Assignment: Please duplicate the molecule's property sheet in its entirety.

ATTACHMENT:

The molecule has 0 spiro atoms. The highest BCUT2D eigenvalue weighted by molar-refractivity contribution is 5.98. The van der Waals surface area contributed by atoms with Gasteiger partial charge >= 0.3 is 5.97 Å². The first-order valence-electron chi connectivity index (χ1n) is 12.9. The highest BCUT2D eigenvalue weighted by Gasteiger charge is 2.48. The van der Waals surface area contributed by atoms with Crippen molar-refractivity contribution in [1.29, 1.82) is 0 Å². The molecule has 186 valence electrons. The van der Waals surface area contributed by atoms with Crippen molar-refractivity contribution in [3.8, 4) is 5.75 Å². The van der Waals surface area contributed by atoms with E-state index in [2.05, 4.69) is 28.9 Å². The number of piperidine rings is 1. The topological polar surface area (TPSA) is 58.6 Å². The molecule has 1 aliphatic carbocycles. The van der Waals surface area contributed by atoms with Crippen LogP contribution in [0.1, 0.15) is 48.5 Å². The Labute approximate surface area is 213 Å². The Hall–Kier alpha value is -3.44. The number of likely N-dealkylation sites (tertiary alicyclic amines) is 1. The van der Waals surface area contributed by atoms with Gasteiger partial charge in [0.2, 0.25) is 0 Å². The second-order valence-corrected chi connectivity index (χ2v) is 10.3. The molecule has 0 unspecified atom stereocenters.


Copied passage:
The molecule has 0 spiro atoms. The highest BCUT2D eigenvalue weighted by molar-refractivity contribution is 5.98. The van der Waals surface area contributed by atoms with Gasteiger partial charge >= 0.3 is 5.97 Å². The first-order valence-electron chi connectivity index (χ1n) is 12.9. The highest BCUT2D eigenvalue weighted by Gasteiger charge is 2.48. The van der Waals surface area contributed by atoms with Crippen molar-refractivity contribution in [1.29, 1.82) is 0 Å². The molecule has 186 valence electrons. The van der Waals surface area contributed by atoms with Crippen molar-refractivity contribution in [3.8, 4) is 5.75 Å². The van der Waals surface area contributed by atoms with E-state index in [2.05, 4.69) is 28.9 Å². The number of piperidine rings is 1. The topological polar surface area (TPSA) is 58.6 Å². The molecule has 1 aliphatic carbocycles. The van der Waals surface area contributed by atoms with Crippen LogP contribution in [0.1, 0.15) is 48.5 Å². The Labute approximate surface area is 213 Å². The Hall–Kier alpha value is -3.44. The number of likely N-dealkylation sites (tertiary alicyclic amines) is 1. The van der Waals surface area contributed by atoms with Gasteiger partial charge in [0.2, 0.25) is 0 Å². The second-order valence-corrected chi connectivity index (χ2v) is 10.3. The molecule has 0 unspecified atom stereocenters.